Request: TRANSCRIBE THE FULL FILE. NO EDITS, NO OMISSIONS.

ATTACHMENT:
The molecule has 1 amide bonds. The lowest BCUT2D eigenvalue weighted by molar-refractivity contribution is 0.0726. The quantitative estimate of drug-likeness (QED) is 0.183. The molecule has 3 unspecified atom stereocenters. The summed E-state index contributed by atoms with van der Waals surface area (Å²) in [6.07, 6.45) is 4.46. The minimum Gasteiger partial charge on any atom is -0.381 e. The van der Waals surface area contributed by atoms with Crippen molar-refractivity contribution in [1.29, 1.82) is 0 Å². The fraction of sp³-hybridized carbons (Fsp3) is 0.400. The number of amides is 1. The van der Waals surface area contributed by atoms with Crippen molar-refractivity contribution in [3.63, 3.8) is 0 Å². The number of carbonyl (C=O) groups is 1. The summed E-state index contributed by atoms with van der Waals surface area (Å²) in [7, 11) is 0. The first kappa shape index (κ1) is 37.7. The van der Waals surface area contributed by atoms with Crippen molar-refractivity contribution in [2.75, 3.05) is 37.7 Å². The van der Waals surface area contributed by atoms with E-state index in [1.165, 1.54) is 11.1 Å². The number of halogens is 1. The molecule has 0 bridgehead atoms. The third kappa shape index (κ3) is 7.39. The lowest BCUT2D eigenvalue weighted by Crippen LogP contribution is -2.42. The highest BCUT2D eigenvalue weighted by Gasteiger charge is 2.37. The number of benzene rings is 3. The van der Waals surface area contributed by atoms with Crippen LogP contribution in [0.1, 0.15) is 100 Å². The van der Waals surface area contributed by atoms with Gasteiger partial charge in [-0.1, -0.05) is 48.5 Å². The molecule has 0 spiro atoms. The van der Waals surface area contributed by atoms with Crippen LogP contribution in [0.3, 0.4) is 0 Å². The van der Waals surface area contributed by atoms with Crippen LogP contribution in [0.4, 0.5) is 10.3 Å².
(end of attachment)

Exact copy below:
The molecule has 1 amide bonds. The lowest BCUT2D eigenvalue weighted by molar-refractivity contribution is 0.0726. The quantitative estimate of drug-likeness (QED) is 0.183. The molecule has 3 unspecified atom stereocenters. The summed E-state index contributed by atoms with van der Waals surface area (Å²) in [6.07, 6.45) is 4.46. The minimum Gasteiger partial charge on any atom is -0.381 e. The van der Waals surface area contributed by atoms with Crippen molar-refractivity contribution in [1.29, 1.82) is 0 Å². The fraction of sp³-hybridized carbons (Fsp3) is 0.400. The number of amides is 1. The van der Waals surface area contributed by atoms with Crippen molar-refractivity contribution in [3.63, 3.8) is 0 Å². The number of carbonyl (C=O) groups is 1. The summed E-state index contributed by atoms with van der Waals surface area (Å²) in [7, 11) is 0. The first kappa shape index (κ1) is 37.7. The van der Waals surface area contributed by atoms with Crippen molar-refractivity contribution in [2.75, 3.05) is 37.7 Å². The van der Waals surface area contributed by atoms with E-state index in [1.165, 1.54) is 11.1 Å². The number of halogens is 1. The molecule has 0 bridgehead atoms. The third kappa shape index (κ3) is 7.39. The lowest BCUT2D eigenvalue weighted by Crippen LogP contribution is -2.42. The highest BCUT2D eigenvalue weighted by Gasteiger charge is 2.37. The number of benzene rings is 3. The van der Waals surface area contributed by atoms with Crippen LogP contribution in [0.1, 0.15) is 100 Å². The van der Waals surface area contributed by atoms with Gasteiger partial charge in [-0.1, -0.05) is 48.5 Å². The molecule has 0 spiro atoms. The van der Waals surface area contributed by atoms with Crippen LogP contribution in [0.3, 0.4) is 0 Å². The van der Waals surface area contributed by atoms with Crippen LogP contribution in [0.4, 0.5) is 10.3 Å².